Science Teaching and Learning Found to Fall Off in Pandemic

By Sarah D. Sparks — April 12, 2021 5 min read
Ahasbai Guerrero studies shadows in Gennifer Caven's 3rd grade classroom at El Verano Elementary School in Sonoma, Calif. San Francisco's Exploratorium developed an inquiry-based curriculum that blends English and science lessons.
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Students are struggling to learn science during the pandemic, even as they find it increasingly interesting and relevant to their lives, according to new research highlighted at the annual American Educational Research Association conference.

“We just heard so many examples of how complex all of this was, with teachers needing to create materials but then not being allowed to teach new content, or being concerned that their work didn’t align with next-gen science standards—a lot of adjustments that actually made the work of teaching especially challenging,” said Joan Ferrini-Mundy, the president of the University of Maine and a former head of the National Science Foundation’s education directorate, in a symposium on science education. “In addition to all of the pressure on teachers to teach in multiple modes, there was a need for extreme differentiation given the circumstances that each child faced in their homes and in their families.”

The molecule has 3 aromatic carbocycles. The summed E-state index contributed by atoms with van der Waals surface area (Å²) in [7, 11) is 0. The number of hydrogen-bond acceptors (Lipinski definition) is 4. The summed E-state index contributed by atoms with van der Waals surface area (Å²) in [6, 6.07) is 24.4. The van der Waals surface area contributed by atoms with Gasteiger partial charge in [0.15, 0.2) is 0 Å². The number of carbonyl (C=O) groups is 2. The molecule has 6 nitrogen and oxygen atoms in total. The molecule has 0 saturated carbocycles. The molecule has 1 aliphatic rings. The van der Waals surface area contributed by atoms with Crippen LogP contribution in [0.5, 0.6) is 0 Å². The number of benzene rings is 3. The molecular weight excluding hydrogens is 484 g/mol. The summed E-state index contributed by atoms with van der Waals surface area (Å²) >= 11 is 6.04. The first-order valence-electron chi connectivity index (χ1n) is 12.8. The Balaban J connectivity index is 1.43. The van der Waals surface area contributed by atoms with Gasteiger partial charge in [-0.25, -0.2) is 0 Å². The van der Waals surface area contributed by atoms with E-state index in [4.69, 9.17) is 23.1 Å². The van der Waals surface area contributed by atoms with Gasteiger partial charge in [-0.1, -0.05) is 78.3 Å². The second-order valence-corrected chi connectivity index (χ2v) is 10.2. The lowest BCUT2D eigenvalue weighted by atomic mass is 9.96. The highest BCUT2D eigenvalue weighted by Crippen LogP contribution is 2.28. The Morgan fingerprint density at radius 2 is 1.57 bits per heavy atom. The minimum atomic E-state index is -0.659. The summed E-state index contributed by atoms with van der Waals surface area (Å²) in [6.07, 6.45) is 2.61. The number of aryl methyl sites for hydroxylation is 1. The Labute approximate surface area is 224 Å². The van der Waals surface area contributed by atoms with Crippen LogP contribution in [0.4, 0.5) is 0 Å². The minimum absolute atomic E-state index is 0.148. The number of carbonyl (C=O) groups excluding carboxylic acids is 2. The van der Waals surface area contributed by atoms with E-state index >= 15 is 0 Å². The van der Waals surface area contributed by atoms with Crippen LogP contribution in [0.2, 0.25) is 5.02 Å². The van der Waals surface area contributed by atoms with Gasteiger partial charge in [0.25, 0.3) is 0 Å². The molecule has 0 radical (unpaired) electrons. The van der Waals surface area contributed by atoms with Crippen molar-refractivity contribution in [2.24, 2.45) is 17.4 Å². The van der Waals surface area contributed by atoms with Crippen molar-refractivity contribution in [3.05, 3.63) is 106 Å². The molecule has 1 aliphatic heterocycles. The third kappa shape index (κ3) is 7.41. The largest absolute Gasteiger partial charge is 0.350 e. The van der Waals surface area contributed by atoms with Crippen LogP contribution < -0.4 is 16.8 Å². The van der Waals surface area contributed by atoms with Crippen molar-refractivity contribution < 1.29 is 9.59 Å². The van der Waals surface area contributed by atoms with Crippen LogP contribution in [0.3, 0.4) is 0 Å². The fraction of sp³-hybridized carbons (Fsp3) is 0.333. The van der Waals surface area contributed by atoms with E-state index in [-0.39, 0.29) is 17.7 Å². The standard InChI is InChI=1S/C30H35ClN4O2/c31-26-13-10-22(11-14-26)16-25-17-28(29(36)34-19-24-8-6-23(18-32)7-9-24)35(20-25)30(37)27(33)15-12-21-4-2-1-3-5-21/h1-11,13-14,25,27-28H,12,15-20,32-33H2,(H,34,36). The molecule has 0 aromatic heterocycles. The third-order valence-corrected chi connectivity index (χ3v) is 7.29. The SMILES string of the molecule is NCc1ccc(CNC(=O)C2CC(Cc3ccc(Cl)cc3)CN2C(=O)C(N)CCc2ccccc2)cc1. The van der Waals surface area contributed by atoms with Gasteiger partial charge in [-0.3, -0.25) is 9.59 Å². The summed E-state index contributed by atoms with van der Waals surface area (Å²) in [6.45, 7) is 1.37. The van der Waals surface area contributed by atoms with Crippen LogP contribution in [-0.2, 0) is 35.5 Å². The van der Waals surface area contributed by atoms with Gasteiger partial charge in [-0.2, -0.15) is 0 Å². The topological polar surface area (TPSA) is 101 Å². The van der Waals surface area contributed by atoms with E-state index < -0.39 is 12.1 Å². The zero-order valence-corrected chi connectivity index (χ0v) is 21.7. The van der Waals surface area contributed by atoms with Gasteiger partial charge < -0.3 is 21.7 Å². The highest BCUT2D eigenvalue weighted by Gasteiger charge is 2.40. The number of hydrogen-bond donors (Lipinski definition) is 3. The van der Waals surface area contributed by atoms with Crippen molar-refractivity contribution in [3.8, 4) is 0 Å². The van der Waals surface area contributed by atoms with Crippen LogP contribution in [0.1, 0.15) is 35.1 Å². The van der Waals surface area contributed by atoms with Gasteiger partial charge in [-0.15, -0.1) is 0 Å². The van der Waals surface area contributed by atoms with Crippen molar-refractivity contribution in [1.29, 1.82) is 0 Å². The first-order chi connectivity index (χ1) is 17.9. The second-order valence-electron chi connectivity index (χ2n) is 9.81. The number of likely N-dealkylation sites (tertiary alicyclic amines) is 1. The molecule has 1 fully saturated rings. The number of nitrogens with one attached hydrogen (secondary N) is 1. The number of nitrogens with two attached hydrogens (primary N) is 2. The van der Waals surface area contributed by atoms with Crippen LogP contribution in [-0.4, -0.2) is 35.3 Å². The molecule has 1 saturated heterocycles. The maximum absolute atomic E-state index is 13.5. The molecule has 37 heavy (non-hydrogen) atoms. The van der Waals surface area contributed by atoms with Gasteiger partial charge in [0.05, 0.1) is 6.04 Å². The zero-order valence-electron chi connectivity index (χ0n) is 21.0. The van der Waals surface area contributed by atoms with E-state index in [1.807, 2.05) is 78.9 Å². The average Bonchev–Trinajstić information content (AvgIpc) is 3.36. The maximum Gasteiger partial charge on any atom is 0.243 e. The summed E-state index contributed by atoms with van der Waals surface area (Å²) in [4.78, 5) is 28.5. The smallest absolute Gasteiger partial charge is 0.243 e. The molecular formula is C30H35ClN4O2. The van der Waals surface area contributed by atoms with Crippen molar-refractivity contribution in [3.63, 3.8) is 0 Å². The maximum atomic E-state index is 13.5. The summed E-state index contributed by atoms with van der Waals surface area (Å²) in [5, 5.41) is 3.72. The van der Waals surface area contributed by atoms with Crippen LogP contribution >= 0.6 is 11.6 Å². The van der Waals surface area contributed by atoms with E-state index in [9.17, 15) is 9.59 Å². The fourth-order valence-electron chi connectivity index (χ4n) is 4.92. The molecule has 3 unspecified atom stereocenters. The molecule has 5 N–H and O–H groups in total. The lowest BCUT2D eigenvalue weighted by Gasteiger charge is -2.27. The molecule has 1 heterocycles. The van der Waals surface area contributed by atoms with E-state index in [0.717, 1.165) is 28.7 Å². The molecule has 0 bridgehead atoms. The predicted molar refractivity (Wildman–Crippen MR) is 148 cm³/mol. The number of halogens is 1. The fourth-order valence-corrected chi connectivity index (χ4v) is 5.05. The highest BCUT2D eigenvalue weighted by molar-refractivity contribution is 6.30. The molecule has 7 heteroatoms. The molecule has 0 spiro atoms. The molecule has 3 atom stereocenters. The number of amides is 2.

By the summer following the pandemic, more than a third of high school students said they were “moderately” or “extremely” worried that they will not be able to complete their STEM courses, according to an analysis of data from AmeriSpeak, an ongoing nationally representative survey of about 2,000 students ages 13-17.

Debbie Kim, a senior research scientist at NORC (the National Opinion Research Center) at the University of Chicago, found that students in poverty bore the brunt of the difficulty. About 40 percent of low-income students said they were unprepared to start classes in fall 2020, compared to 27 percent of high-income students. Of the students who had been enrolled in Advanced Placement STEM courses before the pandemic began, half said they were unable to complete their courses and take the exams in biology, chemistry, and physics. But there was an income gap here, too: 72 percent of low-income students didn’t complete their AP physics courses and 63 percent missed AP calculus. Among high-income students, only 29 percent missed physics and 21 percent missed calculus.